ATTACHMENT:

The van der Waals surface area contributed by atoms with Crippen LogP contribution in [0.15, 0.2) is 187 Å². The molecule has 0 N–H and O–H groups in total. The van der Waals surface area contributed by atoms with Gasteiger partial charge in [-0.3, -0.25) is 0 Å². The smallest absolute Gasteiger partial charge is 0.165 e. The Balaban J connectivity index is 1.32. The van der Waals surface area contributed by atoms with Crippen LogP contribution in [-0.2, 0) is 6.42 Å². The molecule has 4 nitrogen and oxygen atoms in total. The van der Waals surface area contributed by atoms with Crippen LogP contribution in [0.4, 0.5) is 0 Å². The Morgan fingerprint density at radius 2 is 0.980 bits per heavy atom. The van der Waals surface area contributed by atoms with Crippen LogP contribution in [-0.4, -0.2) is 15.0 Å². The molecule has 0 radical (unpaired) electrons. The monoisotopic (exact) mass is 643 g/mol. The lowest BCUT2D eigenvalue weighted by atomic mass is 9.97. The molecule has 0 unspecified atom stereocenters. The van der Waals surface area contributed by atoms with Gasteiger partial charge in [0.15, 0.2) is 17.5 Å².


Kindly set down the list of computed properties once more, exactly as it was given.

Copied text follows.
The van der Waals surface area contributed by atoms with Crippen LogP contribution in [0.15, 0.2) is 187 Å². The molecule has 0 N–H and O–H groups in total. The van der Waals surface area contributed by atoms with Gasteiger partial charge in [-0.3, -0.25) is 0 Å². The smallest absolute Gasteiger partial charge is 0.165 e. The Balaban J connectivity index is 1.32. The van der Waals surface area contributed by atoms with Crippen LogP contribution in [-0.2, 0) is 6.42 Å². The molecule has 4 nitrogen and oxygen atoms in total. The van der Waals surface area contributed by atoms with Crippen LogP contribution in [0.4, 0.5) is 0 Å². The Morgan fingerprint density at radius 2 is 0.980 bits per heavy atom. The van der Waals surface area contributed by atoms with Crippen LogP contribution in [-0.4, -0.2) is 15.0 Å². The molecule has 0 radical (unpaired) electrons. The monoisotopic (exact) mass is 643 g/mol. The lowest BCUT2D eigenvalue weighted by atomic mass is 9.97. The molecule has 0 unspecified atom stereocenters. The van der Waals surface area contributed by atoms with Gasteiger partial charge in [0.15, 0.2) is 17.5 Å².